Coteaux du Layon wines from the Loire Valley
The Loire Valley produces a wide variety of wines. There are sweet whites, dry whites and sparkling wines, as well as rosés and reds.
The temperate climate (the “softness of Anjou”!), the presence of the river Loire and its tributary the Layon, and also the soils and sub-soils, are all particularly well suited to vine cultivation. The two main grape varieties are Chenin and Cabernet (Cabernet Franc and Cabernet Sauvignon).
Sweet white wines :
The Quarts de Chaume is the Loire Valley’s only Grand Cru.
- Quarts de Chaume : arômes fruités avec de la rondeur et une onctuosité
- Bonnezeau : mielleux
- Coteaux du Layon 1er Cru : liquoreux, arômes floraux
- Coteaux du Layon : liquoreux, arômes floraux
Dry white wines:
- Anjou Coteaux de Loire: floral and springlike
- Savennière: intense
- Anjou Blanc: very subtle aromas
- Two sparkling wines are produced in this region:
- Crémant de Loire: elegant and complex, tiny bubbles
- Anjou Fines Bulles: pleasantly fresh and delicate on the palate
- Cabernet d’Anjou (demi-sec): fruity on the palate, rounded and sophisticated
- Rosé d’Anjou (demi-sec): a light wine with a red berry bouquet on the palate
- Rosé de Loire (dry): light and refreshing
- Anjou-Village: a wine with silky tannins
- Anjou Red: subtle aromas of red berries and flowers, fine tannins
- Anjou Gamay: supple and aromatic
Did you know?
Certain vine plants give us no more than two glasses of wine!
A vine plant that gives from 12 to 15 glasses of rosé or sparkling wine will only give from two to five glasses of a wine like Bonnezeaux or Quarts de Chaume Grand Cru!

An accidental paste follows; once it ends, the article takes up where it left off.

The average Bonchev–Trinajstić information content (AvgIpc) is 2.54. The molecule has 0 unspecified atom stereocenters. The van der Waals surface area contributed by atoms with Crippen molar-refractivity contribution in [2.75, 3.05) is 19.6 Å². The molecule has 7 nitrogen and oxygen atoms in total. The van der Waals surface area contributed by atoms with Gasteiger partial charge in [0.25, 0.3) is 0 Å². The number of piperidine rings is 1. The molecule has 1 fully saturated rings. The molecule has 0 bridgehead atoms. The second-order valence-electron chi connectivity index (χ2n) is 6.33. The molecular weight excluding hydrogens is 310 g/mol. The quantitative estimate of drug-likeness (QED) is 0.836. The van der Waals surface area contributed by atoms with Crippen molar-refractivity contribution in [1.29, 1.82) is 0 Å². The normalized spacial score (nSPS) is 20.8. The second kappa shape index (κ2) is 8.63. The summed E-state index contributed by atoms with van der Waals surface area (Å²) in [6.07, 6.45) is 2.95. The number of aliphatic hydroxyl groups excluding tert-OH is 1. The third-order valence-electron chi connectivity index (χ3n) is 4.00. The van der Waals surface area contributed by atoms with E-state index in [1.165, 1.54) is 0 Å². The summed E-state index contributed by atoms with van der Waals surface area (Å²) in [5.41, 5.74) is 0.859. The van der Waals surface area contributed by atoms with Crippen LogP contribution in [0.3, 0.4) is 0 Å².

The grapes used to make certain white wines are “rotten”!
Grapes are not picked until they’ve reached the stage of being “over-ripe”. This is called “noble rot”; in fact, it guarantees that the grapes are full of sugar! That’s the case for sweet white wines.
Even now in 2016, grapes are harvested manually for some types of wine!
These bunches of grapes are precious! And they must only be picked when the grapes are “rotten”. That’s why harvesting is still done by hand for Quarts de Chaume Grand Cru, Bonnezeaux and Coteaux du Layon Premier Cru Chaume.
Wine is measured by the “posson”.
A “posson” was a unit of measurement used to measure wine. That’s where the town of La Possonnière got its name!
The Tourist Route through the Anjou Vineyards
This route enables you to discover the vineyard landscape, from the banks of the Loire to the Layon slopes. There are signs to guide you on your route.
The “Vineyards and Discoveries” label
This label is awarded by the organisation Atout France to places that combine tourist activities and wine production and offer a number of complementary tourist products (accommodation, meals, cellar tours and tastings, a museum, events etc), to make it easier for clients to organise their trips and find accredited service providers.
For further information about Loire Valley wines, please visit the InterLoire website.
Alcohol abuse can damage your health. To be consumed in moderation.
Top vineyard experiences:
- A tour of the cellars, meet a wine producer and enjoy a tasting session
- The Little Vineyard Train (Petit Train des Vignes) in Chalonnes sur Loire
- A visit to the Anjou Vine and Wine Museum in Saint Lambert du Lattay
- A stroll through the vines with a wine producer
- A boat trip on the Loire with an aperitif, accompanied by a wine producer
- The independent wine producers’ Picnic in May
- Discover the tourist route through the vineyards